I also analyzed the complaint Issues for all products, not just Virtual currency. While Coinbase often led the overall complaint counts, the four firms differed in their leading complaint issues. For example, Crypto.com and Coinbase had Fraud or Scam as their top issue while Binance.US and Gemini both had Other Transaction Problem as their leading issue.

The percentage of complaints involving Money was not available when promised varied widely, from 10% at Crypto.com to 25% at Binance.US. Fraud or Scam complaints ranged from 19% of complaints at Binance.US to 31% at Crypto.com.

CFPB Cryptocurrency Complaints count by Issue

CFPB Cryptocurrency Complaints v. Other Government Data Sources

Now that we have a handle on CFPB cryptocurrency complaints, we can see how that data stacks up to other US government data sources including the FTC, FBI, and FinCEN.

FTC Cryptocurrency Complaints

The FTC produced a detailed study on cryptocurrency scam complaints received by the FTC from January 2021 through March 2022. More than 46,000 people reported having lost over $1 billion dollars in crypto scams during the period. The FTC found that the median loss was $2,600 with Bitcoin (70%), Tether (10%), and Ether (9%) being the top cryptocurrencies used in the scams.

FTC Cryptocurrency fraud loss bar chart
Source: FTC

Conversely, the CFPB only reports 856 Fraud or scam over the same period relating to Virtual currency (which often includes non-cryptocurrency products). The variation in the number of crypto scam complaints received by the FTC versus the CFPB is striking.

It is helpful to keep in mind that a small fraction of victims report consumer fraud to government entities when looking at the number of complaints, whether CFPB, FTC or FBI.

FBI Cryptocurrency Complaints

The FBI’s Internet Crime Complaint Center’s (“IC3”) mission is to provide the public with a reliable and convenient reporting mechanism to submit information to the FBI concerning internet facilitated crime. IC3 analyzes and disseminates information for public awareness. To that end, the FBI has issued numerous consumer alerts about cryptocurrency scams including:

              DeFi Exploits

The FBI warns that cyber criminals are increasingly exploiting vulnerabilities in decentralized finance (DeFi) platforms to steal cryptocurrency, causing investors to lose money. The FBI reports that between January and March 2022, cyber criminals stole $1.3 billion in cryptocurrencies, almost 97% of which was stolen from DeFi platforms.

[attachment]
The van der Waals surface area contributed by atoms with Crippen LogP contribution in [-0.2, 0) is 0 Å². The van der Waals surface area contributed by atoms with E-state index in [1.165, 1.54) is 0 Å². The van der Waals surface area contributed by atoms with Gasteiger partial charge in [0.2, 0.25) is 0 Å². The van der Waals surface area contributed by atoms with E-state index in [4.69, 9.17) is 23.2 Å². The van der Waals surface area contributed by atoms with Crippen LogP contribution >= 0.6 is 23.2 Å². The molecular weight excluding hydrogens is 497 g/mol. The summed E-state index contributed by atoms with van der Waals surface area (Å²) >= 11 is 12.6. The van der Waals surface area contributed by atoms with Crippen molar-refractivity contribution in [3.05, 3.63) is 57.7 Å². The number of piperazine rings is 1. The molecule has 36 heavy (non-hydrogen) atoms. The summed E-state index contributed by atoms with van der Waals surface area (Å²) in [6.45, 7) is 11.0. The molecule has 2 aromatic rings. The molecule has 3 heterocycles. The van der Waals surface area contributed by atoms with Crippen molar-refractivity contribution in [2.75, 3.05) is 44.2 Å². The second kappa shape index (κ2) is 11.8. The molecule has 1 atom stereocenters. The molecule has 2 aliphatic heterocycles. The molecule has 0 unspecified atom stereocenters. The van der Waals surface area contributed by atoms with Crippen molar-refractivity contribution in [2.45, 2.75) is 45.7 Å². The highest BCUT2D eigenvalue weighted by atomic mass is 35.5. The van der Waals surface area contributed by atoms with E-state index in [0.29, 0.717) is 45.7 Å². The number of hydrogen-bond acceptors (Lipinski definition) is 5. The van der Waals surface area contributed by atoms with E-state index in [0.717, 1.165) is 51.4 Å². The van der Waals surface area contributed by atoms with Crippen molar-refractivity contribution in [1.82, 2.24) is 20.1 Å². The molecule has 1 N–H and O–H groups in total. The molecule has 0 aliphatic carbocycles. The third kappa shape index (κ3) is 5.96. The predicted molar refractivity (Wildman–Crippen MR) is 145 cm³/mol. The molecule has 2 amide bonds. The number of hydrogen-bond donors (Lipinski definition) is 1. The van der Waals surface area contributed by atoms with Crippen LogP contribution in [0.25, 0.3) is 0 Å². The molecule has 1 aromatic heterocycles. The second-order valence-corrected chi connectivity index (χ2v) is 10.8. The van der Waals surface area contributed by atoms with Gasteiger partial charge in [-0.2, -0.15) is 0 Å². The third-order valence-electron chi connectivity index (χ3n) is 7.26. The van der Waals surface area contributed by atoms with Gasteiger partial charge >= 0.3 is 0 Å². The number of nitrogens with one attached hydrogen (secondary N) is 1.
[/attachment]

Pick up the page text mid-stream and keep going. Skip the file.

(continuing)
Fake Apps

The FBI reported that fake crypto apps defrauded investors of more than $42 million between October 2021 and July 2022.

              Crypto ATMS and QR Codes

The FBI warned about scams leveraging cryptocurrency ATMS and QR Codes to receive payments from victims in online impersonation scams, romance scams, and lottery scams.

              Liquidity Mining Scams

The FBI states that liquidity mining scams has been responsible for over $70 million in losses since January 2019. Liquidity mining examples are found in the CFPB complaints.

Impersonation of Law Enforcement

The FBI warned of scammers impersonating law enforcement or government officials in attempts to extort or steal personally identifiable information. The scammers often demand payment via cryptocurrency ATM.

SIM Swapping

FBI received 1,611 SIM swapping complaints in 2021 with adjusted losses of more than $68 million in both from fiat and virtual currency accounts.

Romance Scams

From January 1, 2021 – July 31, 2021, the FBI received over 1,800 complaints related to online romance scams. FBI estimates that 24,000 Americans have lost more than $1 billion to romance fraud in 2021. The FBI did not break down the portion attributable to crypto vs fiat.